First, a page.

League of American Bicyclists Bicycle Friendly Community program
BikeNewark has been instrumental in helping the City of Newark apply for “Bicycle Friendly Community” status from the League of American Bicyclists (LAB). In 2010, the City of Newark became the first city in Delaware to be so recognized by LAB, at a “bronze” level.
In its reapplication in 2014, Newark came whisker close to receiving “silver” status but was recognized again for “bronze.” Again in 2018, the LAB recognized Newark with “bronze” status.
The rapid pace of bicycle improvement–related activity along with DelDOT-scheduled infrastructure projects in Newark give us a great deal of hope that, with its 2022 reapplication, LAB will recognize Newark as the first silver-level Bicycle Friendly Community in the state.
Everyday biking-support programs
Part of its Education and Encouragement Committee work, BikeNewark engages in events with its local and state partners to help community members (residents, students, commuters, and visitors) understand local laws and encourage bicycling as a means of transportation. From its Bike Central quick tune-up and bike-registration opportunities (primarily benefitting University of Delaware students) to bicycle-training classes to bike-commuting educational material to support for monthly First Friday Rides and the annual Mayor’s Fun Ride, the committee is making an impact for city improvements through bicycling.
In 2018, BikeNewark produced the educational piece—“4 Safety Tips for Bicyclists—to help teach basic rules for safe bicycling in and around the city. Safety cards produced in conjunction with the University of Delaware Police are being distributed at related events. BikeNewark also developed a flyer version in multiple languages (English, Spanish, French, and Chinese) for the city’s international population.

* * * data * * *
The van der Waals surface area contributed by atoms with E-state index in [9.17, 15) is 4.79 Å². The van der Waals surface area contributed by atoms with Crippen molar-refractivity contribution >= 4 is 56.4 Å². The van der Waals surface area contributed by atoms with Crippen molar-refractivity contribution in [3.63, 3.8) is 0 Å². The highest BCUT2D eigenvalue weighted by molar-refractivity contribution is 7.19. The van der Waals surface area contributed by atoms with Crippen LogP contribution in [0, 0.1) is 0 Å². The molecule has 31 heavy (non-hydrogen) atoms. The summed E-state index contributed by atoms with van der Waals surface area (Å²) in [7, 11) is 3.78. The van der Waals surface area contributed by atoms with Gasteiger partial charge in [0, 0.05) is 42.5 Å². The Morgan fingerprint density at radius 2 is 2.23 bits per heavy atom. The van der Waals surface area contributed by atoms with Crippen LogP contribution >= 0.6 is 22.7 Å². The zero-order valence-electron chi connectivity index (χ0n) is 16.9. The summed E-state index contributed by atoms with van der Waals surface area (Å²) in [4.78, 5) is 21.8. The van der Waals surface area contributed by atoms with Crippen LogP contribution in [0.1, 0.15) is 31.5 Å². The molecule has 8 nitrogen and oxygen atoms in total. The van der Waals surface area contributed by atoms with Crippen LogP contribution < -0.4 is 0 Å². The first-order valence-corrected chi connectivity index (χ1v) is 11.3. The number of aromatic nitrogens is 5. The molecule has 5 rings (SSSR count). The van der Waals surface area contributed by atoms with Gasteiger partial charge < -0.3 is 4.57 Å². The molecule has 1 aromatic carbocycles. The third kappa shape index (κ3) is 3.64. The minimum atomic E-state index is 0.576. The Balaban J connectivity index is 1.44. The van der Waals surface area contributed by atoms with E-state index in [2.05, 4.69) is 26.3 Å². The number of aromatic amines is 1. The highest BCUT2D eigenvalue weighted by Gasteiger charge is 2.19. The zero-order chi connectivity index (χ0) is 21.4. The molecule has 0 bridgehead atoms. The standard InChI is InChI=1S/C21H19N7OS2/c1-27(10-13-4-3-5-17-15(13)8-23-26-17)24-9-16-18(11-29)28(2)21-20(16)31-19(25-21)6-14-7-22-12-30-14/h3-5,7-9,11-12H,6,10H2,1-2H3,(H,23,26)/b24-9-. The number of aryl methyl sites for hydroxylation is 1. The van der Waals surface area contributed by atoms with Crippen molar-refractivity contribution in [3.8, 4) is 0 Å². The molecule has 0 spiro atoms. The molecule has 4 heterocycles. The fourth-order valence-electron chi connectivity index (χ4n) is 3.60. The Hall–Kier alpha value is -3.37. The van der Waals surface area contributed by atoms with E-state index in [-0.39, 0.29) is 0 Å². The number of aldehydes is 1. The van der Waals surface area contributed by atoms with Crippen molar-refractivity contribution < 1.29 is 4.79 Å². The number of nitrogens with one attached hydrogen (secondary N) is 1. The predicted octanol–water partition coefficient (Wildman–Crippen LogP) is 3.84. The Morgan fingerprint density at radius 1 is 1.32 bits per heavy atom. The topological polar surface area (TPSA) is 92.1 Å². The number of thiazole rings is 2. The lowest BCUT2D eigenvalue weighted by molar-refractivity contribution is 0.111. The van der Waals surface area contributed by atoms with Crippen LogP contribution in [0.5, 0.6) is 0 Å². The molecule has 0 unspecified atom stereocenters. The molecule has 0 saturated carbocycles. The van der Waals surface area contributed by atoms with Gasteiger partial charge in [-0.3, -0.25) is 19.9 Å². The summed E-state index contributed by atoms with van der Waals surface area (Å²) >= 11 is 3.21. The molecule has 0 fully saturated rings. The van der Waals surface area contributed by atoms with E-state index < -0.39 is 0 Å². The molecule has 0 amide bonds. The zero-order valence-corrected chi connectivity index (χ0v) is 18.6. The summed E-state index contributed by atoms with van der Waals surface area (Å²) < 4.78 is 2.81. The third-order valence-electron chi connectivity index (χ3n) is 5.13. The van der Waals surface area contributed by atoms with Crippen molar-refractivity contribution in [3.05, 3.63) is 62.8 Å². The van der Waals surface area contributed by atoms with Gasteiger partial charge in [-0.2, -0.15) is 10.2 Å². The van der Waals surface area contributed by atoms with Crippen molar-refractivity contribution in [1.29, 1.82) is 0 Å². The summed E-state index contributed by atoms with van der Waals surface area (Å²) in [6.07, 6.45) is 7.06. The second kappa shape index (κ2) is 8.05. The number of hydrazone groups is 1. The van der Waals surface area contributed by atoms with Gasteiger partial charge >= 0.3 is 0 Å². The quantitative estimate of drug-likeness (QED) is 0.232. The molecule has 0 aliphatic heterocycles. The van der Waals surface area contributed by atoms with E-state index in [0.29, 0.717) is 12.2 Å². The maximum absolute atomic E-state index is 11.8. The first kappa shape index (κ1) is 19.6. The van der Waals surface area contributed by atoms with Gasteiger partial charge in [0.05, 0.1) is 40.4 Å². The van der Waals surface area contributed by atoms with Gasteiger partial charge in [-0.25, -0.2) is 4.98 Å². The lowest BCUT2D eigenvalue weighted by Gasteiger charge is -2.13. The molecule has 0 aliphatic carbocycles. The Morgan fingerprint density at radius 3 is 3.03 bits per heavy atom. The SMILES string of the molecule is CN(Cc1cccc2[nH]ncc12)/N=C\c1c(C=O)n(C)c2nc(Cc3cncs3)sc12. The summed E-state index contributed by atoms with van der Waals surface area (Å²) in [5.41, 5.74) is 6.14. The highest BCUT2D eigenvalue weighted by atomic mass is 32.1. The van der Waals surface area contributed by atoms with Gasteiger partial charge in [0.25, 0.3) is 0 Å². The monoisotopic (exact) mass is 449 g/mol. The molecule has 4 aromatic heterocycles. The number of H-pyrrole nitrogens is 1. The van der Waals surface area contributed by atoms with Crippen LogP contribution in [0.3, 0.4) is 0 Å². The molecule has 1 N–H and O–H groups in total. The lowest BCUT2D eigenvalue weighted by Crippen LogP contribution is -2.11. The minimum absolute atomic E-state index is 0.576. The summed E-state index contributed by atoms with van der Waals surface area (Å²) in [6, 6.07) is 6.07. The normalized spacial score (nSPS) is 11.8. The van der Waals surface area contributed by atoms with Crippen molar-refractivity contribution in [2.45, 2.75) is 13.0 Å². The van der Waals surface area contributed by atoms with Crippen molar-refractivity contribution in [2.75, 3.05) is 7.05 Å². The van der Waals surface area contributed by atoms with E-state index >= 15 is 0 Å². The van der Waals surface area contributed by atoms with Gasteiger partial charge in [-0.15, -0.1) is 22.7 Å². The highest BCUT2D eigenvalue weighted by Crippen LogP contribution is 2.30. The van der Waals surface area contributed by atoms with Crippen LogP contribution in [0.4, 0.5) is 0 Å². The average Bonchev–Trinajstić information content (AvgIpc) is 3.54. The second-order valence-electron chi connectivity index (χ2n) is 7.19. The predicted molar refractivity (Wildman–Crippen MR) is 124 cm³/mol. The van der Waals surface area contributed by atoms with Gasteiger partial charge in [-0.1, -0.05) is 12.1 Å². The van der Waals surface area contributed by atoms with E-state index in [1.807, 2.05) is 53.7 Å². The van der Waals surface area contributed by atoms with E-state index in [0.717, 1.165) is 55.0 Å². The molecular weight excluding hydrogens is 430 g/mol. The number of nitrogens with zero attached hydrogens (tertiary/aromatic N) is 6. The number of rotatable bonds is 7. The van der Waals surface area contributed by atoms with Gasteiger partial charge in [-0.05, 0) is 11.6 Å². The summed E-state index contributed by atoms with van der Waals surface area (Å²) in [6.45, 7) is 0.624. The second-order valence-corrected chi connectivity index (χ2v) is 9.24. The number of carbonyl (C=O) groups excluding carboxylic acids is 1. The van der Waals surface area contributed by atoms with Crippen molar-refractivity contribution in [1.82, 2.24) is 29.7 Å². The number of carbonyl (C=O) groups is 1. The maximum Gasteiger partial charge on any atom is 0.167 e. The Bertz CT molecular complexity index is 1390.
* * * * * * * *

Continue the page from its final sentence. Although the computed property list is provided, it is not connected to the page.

Safe Routes to School
John R. Downes Elementary School has been the recipient of a Safe Routes to School grant. Beginning in 2016, BikeNewark and WILMAPCO worked with the school to secure this funding and begin considering what bicycle-relevant improvements might be made along Casho Mill Road, which fronts the school. A committee of stakeholders was formed and met through 2017.
Through this SRTS Committee, three options emerged. DelDOT organized public comment sessions, and one option was chosen. This option includes adding 1) additional surface paint to the present bike lanes to create a visual buffer from traffic and 2) a mid-block crossing island in front of the school.
See the DelDOT project website for more details.
The University of Delaware’s student chapter of Engineers Without Borders provided key help in the development and execution of a “pop-up” buffered-lane demonstration during the 2017 Bike to School Week at John R. Downes Elementary School.